United States District Court, S.D. Illinois
MEMORANDUM AND ORDER
J. ROSENSTENGEL UNITED STATES DISTRICT JUDGE.
an inmate of the Illinois Department of Corrections
(“IDOC”) currently incarcerated at Menard
Correctional Center (“Menard”), has brought this
pro se civil rights action pursuant to 42 U.S.C.
§ 1983. Plaintiff claims that the defendants have been
deliberately indifferent to a serious medical condition. The
Complaint is now before the Court for a preliminary review
pursuant to 28 U.S.C. § 1915A.
Section 1915A, the Court is required to screen prisoner
complaints to filter out non-meritorious claims. See
28 U.S.C. § 1915A(a). The Court must dismiss any portion
of the complaint that is legally frivolous, malicious, fails
to state a claim upon which relief may be granted, or asks
for money damages from a defendant who by law is immune from
such relief. 28 U.S.C. § 1915A(b).
action or claim is frivolous if “it lacks an arguable
basis either in law or in fact.” Neitzke v.
Williams, 490 U.S. 319, 325 (1989). Frivolousness is an
objective standard that refers to a claim that “no
reasonable person could suppose to have any merit.”
Lee v. Clinton, 209 F.3d 1025, 1026-27 (7th Cir.
2000). An action fails to state a claim upon which relief can
be granted if it does not plead “enough facts to state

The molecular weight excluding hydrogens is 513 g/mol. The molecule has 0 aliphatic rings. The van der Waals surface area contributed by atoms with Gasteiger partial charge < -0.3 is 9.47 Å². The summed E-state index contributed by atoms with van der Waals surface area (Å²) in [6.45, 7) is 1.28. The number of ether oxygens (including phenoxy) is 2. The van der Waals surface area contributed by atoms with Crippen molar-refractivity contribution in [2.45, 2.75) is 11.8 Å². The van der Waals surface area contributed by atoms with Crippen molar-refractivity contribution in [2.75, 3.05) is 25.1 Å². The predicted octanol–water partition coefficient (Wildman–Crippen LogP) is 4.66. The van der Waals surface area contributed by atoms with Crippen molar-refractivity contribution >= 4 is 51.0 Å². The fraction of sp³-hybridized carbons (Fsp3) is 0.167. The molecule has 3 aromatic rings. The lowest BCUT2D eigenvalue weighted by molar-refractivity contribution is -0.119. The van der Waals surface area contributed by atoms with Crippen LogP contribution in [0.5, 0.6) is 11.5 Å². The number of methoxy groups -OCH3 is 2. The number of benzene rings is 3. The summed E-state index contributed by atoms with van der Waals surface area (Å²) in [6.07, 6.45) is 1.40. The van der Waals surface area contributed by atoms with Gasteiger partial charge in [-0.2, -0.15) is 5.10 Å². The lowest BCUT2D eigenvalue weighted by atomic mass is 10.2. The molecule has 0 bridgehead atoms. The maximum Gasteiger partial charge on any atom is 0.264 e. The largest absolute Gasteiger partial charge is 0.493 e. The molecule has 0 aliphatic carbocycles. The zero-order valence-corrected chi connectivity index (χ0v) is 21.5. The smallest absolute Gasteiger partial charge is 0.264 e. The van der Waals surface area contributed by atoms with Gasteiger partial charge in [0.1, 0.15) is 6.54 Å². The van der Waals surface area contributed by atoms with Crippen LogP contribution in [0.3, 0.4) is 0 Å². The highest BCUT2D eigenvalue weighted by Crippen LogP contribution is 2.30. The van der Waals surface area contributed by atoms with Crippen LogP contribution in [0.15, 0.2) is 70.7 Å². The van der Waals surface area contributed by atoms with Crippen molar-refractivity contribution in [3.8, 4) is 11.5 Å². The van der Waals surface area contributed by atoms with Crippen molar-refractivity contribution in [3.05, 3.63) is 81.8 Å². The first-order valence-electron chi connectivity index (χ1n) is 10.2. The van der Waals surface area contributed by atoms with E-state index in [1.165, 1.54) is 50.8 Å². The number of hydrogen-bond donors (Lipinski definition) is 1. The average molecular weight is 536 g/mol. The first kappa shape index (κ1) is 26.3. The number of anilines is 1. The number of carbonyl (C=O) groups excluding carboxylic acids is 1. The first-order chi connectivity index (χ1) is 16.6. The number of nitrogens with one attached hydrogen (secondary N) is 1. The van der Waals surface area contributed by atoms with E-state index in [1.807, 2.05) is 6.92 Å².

a claim to relief that is plausible on its face.”
Bell Atlantic Corp. v. Twombly, 550 U.S. 544, 570
(2007). The claim of entitlement to relief must cross
“the line between possibility and plausibility.”
Id. at 557. Conversely, a complaint is plausible on
its face “when the plaintiff pleads factual content
that allows the court to draw the reasonable inference that
the defendant is liable for the misconduct alleged.”
Ashcroft v. Iqbal, 556 U.S. 662, 678 (2009).
Although the Court is obligated to accept factual allegations
as true, see Smith v. Peters, 631 F.3d 418, 419 (7th
Cir. 2011), some factual allegations may be so sketchy or
implausible that they fail to provide sufficient notice of a
plaintiff's claim. Brooks v. Ross, 578 F.3d 574,
581 (7th Cir. 2009). Additionally, Courts “should not
accept as adequate abstract recitations of the elements of a
cause of action or conclusory legal statements.”
Id. At the same time, however, the factual
allegations of a pro se complaint are to be
liberally construed. See Arnett v. Webster, 658 F.3d
742, 751 (7th Cir. 2011); Rodriguez v. Plymouth Ambulance
Serv., 577 F.3d 816, 821 (7th Cir. 2009).
these standards, the Court finds that some of Plaintiff's
claims survive threshold review.
has two bumps/growths on his neck, which were diagnosed as
keloids sometime in early 2017. (Doc. 1, pp. 11-12, 18). In
approximately June 2017, he complained that the bumps were
growing in size and had become painful and irritating. (Doc.
1, pp. 8, 18). In August 2017, Plaintiff saw Dr. Siddiqui
about this problem. At Plaintiff's request, Dr. Siddiqui
sought approval to send Plaintiff to an outside doctor for
the keloids to be surgically removed. (Doc. 1, pp. 2, 22,
27). Dr. Siddiqui did not give Plaintiff any medication for